Equipment (Modems,Gateways)
Modems, Gateways, and Networking Devices
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Should I change my Comcast provided SMCD3G-CCR modem?

This is a two-parter.

I have a small apartment building and provide wireless internet to my tenants, mostly students. I've had Business Class Starter Internet Package since 2008 with the same Comcast modem. Never had an issue and the students are happy.  In the last 3 years my equipment rental price has more than doubled so I'm motivated to replace my modem, even though it's worked flawlessly. Comcast won't sell me the modem.

 

I'm using 3 of the 4 LAN ports. I've got two Linksys E3000 wireless routers pluged into two of the ports. One provides wireless for the front of the building and one for the back half. I have a DVR for surveillance that I can wirelessly access plugged into the 3rd LAN port.

 

I contemplated doing the switch 3 years ago and I bought a Motorola SB6121 that Comcast recommended as compatible at that time, but it's still in the box.  From what I've read that should work. But it has only 1 LAN port. Can I buy a switch (Netgear?), use the one LAN port for the switch, and plug my 2 wireless routers and my DVR into the switch without diminishing my current situation?

 

Or should I buy a used SMCD3G online for $30, give Comcast back their $15/mo SMCD3G,  and stick with what I know works?

 

Throw into the mix that I happen to have an ASUS RT-AC55U dual band wireless-AC1200 Ggabit Router still in the box that I recently bought that I'm not using (long story). Should I plug that into the SB6121, get rid of one of the Linsys E3000, and plug the other wireless router and the DVR into the SB6121?

 

Second part: Last week when I called the Comcast Bus. Rep to talk about switching to my own modem, she said the SMC D3G is still being installed (mine is 8 years old). But when I hung up she had e-mailed me an offer for a free upgrade to the SMC8014.  Today when I researched the SMC8014, folks say it's DOCSIS2, doesn't support DOCSIS3, doesn't work with Comcast, etc.  I called Bus rep again today and this rep wants to send an installer (for free) to swap out my old rreliable SMC D3G for the Netgear CG 3000DCR. After I hung up I read pages of complaints about the Netgear. I don't live in the building and have to have reliable service.  Not sure what to do. She says it has 4 LAN pots, but I'm not so sure. I dont feel confident about the Comcast Business Tech Support folks' information.  Favor to those who respond. When you use acronyms, please put what it stands for in parenthesis. I'm just learning all the tech jargon. Thanks!

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Re: Should I change my Comcast provided SMCD3G-CCR modem?

First, keep in mind that if you have a static IP, you MUST rent a gateway from Comcast. To be honest, the use case for having a static IP is getting less and less common. With a "dynamic" IP (the opposite of static IP), the address could potentially change, although in my experience I have had devices connected with dynamic IPs that have kept the same address for several years.

 

-You can certainly install a switch in between the modem and routers; I am running this exact setup right now, with a Motorola SB6190 modem connected to a Cisco Catalys 2960X enterprise switch, but a Netgear switch would work just as well.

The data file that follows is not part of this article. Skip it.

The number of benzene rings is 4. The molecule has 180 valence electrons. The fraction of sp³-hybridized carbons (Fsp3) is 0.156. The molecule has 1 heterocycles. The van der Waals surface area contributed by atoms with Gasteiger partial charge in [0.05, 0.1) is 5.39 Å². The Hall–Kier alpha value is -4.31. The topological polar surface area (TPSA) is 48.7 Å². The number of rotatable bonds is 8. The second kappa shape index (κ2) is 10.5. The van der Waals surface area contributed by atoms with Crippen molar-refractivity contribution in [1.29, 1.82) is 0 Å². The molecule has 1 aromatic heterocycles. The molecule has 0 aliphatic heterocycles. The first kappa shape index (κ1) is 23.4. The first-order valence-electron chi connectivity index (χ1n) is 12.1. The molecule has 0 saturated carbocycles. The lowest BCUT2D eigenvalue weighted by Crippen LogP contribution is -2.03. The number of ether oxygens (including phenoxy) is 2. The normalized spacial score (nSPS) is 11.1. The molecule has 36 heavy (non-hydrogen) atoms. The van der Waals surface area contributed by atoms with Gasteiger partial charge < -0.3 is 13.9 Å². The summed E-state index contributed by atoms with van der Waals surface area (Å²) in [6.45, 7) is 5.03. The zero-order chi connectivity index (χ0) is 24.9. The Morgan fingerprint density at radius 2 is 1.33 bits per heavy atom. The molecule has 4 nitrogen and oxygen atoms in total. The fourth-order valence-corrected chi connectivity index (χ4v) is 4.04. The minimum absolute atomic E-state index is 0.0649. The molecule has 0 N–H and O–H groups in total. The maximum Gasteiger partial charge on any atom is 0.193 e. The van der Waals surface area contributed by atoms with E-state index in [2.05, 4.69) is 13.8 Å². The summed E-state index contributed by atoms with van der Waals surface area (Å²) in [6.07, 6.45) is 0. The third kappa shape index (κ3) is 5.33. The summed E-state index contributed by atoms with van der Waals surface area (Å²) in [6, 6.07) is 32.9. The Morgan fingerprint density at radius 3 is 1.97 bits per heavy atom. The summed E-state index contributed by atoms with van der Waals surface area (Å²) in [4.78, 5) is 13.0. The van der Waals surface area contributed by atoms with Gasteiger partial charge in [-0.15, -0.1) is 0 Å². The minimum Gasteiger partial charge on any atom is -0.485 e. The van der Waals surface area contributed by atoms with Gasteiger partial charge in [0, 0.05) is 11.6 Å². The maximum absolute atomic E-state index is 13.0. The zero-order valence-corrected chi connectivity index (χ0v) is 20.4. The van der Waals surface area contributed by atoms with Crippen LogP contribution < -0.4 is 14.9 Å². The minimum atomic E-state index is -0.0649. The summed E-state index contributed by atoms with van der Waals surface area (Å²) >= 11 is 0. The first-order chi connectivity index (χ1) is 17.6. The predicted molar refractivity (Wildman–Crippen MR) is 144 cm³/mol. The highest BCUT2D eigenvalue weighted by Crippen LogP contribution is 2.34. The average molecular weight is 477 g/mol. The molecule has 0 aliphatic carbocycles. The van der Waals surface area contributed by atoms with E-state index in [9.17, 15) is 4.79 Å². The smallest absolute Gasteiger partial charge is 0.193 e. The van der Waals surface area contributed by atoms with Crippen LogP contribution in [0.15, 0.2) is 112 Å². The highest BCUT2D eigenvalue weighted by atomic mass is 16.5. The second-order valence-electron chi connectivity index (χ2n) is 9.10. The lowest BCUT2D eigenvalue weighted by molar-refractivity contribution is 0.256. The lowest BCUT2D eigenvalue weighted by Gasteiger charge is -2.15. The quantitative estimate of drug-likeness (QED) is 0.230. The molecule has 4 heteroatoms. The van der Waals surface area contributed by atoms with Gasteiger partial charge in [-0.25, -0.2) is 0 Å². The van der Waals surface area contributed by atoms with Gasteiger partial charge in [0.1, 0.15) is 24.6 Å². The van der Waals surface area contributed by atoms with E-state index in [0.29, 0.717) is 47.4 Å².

-NEVER buy any Comcast rental modems online! They are stolen/un-returned units that are not officialy for sale, Comcast will refuse to activate them and you will likely have no recourse other than trying to return it (and from what I've heard, the sellers of these modems are often shady fly-by-night dealers who appear and disappear frequently.)

 

-Your SB6121 is completely compatible, however I will say this. That modem is actually quite old (released in 2009, I believe). Its "channel bonding" capabilities are much less than newer modems out there. Without going into too much detail, the more channels a modem can bond, the more reliable the connection, AND the faster the connection can potentially run. The SB6121 bonds 4 downstream and 4 upstream channels, whereas the newest version of that modem (the SB6190) bonds 32 downstream and 8 upstream. I highly recommend the SB6190.

 

-That's hilarious that they offered you an "upgrade" to an SMC8014. That modem is end-of-life and Comcast should not activate it, apart from it being ancient.

 

-Finally, the ASUS router you have will likely perform better than the Linksys ones. I say try using it.

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Re: Should I change my Comcast provided SMCD3G-CCR modem?

Wow, thanks, Train_Wreck,  for such a concise clear reply! Based on what you've said, I will get an SB6190 to replace my existing Comcast gateway modem.  I'll use its one LAN port to connect my ASUS RT-AC55U wireless which has 4 LAN ports.  I can connect my DVR into the ASUS, and I can connect my second wireless router, (the second Linksys router that does the back of the building,) into the ASUS.  Then I won't need the switch.  Will that work?  Or would I be better off using a switch and connecting the second wireless router, which gives me wireless in the back of the building, directly into the modem via a switch instead of connecting it to the first router. If I do that I'll have to connect the ASUS router into the switch as well, since I'd be using the one LAN port in the SB6190 for the switch.